You will have noticed I haven’t been posting recently, I got caught up in the chaos of house buying again – and had another property slip through my fingers. When things go wrong the process of buying property in England – Scotland has a different system – really induces anxiety. As a buyer you get to ask questions and so long as your finance is secure you pretty much get left alone, which can be very difficult if you need advice. Your solicitors are only there to offer legal advice. For anything else they’ll say ‘It’s up to you, I can’t advise you on that.’ And there are some aspects of the property process which are not legal but are important, like knowing how a block of flats pay for maintenance work.
The most recent disaster was a one bedroom flat in a warehouse development near Kings Cross. It was very cool, all exposed brick and bed platforms, but tired and needing a bit of love. It was in a gated courtyard and was on the first floor balcony. It backed onto Regent’s Canal and each property had a key to the canal, just like the private garden enclaves of Knightsbridge or Notting Hill. I really liked its simplicity and how I would be able to use the raw materials to create something unique. I loved how quiet it was and especially how close to such excellent transport links it was – Kings Cross-St Pancras was about half a mile away through a pedestrianised piazza – great for Eurostar, the South coast, the North and central London.
But right from the start the owner wanted as much as he could get out of me. There was another buyer interested and that pushed the price up. I should have walked then because as the conveyancing progressed it became apparent that the documents held at the Land Registry were irregular and that to have ‘clean title’ they would need to be rectified – and the owner was adamant he wasn’t paying for it.
The tussle went on for a number of weeks with the other sides solicitors saying ‘you can do that when you own it.’ But really, why was it my problem? And as my solicitors pointed out, he had owned the place since the development was created in the early 90’s, his legal standing (to prove that the documents were the only copies) was greater than mine would be as the new owner. It all became very heated and then the issue of how maintenance work was paid for raised its head. The development freeholders had had a report done to help them define what maintenance should be done first and then over a 10 year timescale – naturally there were costs attached and I wanted to know how they were intending on paying for them over and above the service charge. Not an unreasonable question but no-one had the answer because it hadn’t been voted on by the owners.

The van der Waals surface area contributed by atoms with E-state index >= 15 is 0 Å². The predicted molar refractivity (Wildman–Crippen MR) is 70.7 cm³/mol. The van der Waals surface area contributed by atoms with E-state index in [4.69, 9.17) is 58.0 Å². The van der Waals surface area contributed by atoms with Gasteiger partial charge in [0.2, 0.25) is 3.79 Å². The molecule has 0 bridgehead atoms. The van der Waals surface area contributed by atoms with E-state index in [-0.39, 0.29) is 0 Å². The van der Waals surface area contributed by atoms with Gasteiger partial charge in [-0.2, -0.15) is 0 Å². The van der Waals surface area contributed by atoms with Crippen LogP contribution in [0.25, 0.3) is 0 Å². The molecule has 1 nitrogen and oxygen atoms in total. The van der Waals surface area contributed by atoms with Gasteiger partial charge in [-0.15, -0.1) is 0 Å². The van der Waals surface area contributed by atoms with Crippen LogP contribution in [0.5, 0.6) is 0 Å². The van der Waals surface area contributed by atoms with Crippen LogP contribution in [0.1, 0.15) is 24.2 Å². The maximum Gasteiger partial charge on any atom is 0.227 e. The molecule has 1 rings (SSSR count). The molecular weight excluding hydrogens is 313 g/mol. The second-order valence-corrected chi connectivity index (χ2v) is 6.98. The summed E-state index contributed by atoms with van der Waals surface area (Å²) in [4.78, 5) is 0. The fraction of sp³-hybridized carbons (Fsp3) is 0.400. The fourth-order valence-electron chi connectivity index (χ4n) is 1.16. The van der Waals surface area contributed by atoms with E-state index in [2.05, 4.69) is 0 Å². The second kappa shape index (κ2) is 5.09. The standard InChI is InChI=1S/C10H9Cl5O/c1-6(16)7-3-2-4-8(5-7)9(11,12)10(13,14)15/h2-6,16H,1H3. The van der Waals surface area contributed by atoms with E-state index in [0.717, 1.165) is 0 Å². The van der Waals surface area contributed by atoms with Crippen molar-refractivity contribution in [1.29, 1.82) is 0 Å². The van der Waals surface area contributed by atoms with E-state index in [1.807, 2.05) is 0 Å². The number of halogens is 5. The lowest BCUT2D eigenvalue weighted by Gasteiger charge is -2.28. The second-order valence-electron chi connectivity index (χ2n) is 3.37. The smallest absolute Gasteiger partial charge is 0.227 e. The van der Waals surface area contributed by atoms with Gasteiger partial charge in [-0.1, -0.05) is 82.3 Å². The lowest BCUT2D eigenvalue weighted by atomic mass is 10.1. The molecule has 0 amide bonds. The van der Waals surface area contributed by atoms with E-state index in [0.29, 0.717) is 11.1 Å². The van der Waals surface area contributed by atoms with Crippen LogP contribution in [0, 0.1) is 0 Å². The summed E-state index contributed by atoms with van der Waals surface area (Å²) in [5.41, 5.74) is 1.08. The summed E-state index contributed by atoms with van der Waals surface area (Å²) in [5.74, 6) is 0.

So they agreed to share the minutes of the AGM with me. When they came through I got a bit more than I had expected because not only were the service charge costs going up they had also voted that there would be no AirBnB in the development. And right there, the property was suddenly not fit for my needs. Because I had planned on setting the place up as an AirBnB. That way we could also use the flat ourselves, family and friends from abroad, overnight guests who just needed a single night in town and even me, if I fancied a change of scene. It’d be like a city break without having to go away!
Anyway, it wasn’t to be. As the new girl I wouldn’t have been able to get them to change their minds (the owners association) and I couldn’t take the risk of ignoring it because what kind of protection would that have been for my investment?
So here I am – again – just having put an offer in on another property and what will I do differently this time? Well, that’s the burning question! As I sold my house last year and the funds are just waiting to be put toward a property, I’m ready. As a buyer all I need to do is appoint a solicitor, order a building survey, read some documents and transfer the funds to my solicitors. I think this time that is all I will do. No chasing and getting upset because people aren’t doing what they’re supposed to do.
The thing I have learned though is that in selling a property you should expect to be challenged – if the building has a long and quirky history and a commercial aspect as well or if it is part of a development that was converted from warehouses – any buyer will want to unravel the paper trail to understand how and why things have been done. It isn’t enough for you as a seller to say ‘ that’s just the way it is,’ no-one would give you the legal advice to trust an answer so vague and unfocused. So, when you want to sell a property think about how you would feel if you encountered a mess on the property if you were the buyer. They will feel nervous and need reassuring. If you want to sell, you need to be able to reassure your buyer. And the way you do that is by making sure your paperwork is in order.